"I will never understand the passion certain people harbour for institutions; and my inability to sympathize with it handicaps my ability to grap the "truth" of this story. It is completely mysterious to me, even somewhat distasteful, that someone might fall in love with an institution for life, and that this loyalty to it might unsettle his broader ethical judgments."
Rani Singh
I had to read this a few times before developing any respect for Garner. This deceivingly seems like a changing of Garner's feminist believes however she slyly infiltrates feminism in passages throughout the novel which the reader does not see until close inspection. 3 stars for interesting and intelligent arguments that may be a big step for a feminist however were basic for me. An extra star for putting 'shepherd' in the light he deserved and acknowledging that being slightly touched is not se ...more
Daniel Taylor
Feb 26, 2012 Daniel Taylor rated it 4 of 5 stars  ·  review of another edition
Recommends it for: Feminists, students, university staff
When I picked this book up in 1995, I was looking for creative nonfiction masters to inspire my writing. Helen Garner definitely fits into that category.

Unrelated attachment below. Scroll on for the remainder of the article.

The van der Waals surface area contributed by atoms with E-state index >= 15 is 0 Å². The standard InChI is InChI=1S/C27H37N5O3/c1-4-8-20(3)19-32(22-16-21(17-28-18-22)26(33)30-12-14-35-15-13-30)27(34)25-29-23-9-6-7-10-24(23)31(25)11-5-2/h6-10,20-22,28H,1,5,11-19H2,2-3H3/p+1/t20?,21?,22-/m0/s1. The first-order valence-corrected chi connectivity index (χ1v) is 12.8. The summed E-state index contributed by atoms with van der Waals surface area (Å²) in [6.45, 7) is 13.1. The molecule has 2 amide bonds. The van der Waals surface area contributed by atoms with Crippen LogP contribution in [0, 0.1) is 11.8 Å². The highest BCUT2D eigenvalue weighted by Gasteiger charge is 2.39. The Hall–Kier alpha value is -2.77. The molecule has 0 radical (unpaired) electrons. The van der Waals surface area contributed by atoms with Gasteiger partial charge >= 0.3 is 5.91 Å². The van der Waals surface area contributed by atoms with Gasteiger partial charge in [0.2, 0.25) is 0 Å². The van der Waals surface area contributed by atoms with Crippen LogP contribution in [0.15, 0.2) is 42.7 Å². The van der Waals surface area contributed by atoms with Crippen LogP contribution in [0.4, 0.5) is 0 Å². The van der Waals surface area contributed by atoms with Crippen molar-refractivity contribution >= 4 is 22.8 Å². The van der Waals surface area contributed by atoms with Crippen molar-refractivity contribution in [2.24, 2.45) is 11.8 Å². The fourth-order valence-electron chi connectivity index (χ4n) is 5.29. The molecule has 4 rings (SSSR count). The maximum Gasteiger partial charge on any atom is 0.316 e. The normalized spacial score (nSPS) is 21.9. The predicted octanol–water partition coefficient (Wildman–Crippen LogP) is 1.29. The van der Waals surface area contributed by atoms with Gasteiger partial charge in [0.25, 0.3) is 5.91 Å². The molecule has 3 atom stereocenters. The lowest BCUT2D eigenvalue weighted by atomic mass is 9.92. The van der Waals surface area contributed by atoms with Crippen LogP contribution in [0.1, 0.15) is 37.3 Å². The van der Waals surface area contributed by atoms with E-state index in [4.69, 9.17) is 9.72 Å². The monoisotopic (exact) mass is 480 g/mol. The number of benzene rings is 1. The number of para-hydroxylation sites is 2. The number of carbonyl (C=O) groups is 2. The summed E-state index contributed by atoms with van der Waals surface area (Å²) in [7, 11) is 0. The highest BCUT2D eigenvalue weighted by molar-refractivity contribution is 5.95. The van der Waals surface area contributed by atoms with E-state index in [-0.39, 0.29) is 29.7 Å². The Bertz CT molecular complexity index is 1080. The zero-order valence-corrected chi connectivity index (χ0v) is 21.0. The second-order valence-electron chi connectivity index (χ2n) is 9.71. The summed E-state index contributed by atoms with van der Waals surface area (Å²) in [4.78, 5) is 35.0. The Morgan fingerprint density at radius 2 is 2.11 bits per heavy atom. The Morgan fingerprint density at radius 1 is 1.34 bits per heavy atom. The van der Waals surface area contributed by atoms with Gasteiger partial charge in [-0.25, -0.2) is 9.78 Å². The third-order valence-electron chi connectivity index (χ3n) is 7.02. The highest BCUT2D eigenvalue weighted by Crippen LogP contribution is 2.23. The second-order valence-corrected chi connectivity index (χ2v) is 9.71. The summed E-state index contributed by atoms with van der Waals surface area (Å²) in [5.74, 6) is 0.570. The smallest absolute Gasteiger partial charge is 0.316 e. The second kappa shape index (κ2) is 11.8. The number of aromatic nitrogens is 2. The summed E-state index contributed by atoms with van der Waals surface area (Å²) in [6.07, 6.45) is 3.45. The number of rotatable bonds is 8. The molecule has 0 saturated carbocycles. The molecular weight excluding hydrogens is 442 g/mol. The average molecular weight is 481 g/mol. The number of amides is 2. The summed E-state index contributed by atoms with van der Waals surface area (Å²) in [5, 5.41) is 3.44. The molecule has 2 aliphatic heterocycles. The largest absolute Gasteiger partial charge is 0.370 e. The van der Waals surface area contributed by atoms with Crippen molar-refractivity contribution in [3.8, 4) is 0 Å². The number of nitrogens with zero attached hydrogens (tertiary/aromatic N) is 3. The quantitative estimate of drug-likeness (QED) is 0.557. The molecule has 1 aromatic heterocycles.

It's been so long since I read the book that I'm lucky to remember anything about it at all. What I do recall is that it had to with some girls accusing one of the staff at a hall of residence at Melbourne University of sexual harassment. Apparently, however, there were a lot of underlying issues that made the accusation questionable.

With her ly
Hugely disappointing.
Garner's attitude throughout is naive and narrow-minded. The wider consequences of the case are entirely ignored; Garner gently but constantly suggests that the complainants went too far and expresses disdain for them and "what feminism has morphed into" ... "puritan feminists" with their "belief that men's sexuality is a monstrous, uncontrollable force, while women are trembling creatures innocent of desire..." - these puritans being, as far as I can tell, women who wear l
Julie-ann James
I was really looking forward to this book. It wasn't what I expected however I did enjoy it. It was very impartial on a topic that is very contentious and could have been very one sided. I finished feeling the whole situation could have easily been avoided by more honesty from the parties and less outside involvement.
Terri Quilty
Garner is to be commended for her objective analysis and highly readable account of events. I'm sure Garner must have known when writing this book, that it would draw the ire of many feminists. Despite considering myself a feminist I feel she draws logical conclusions from the evidence she examines.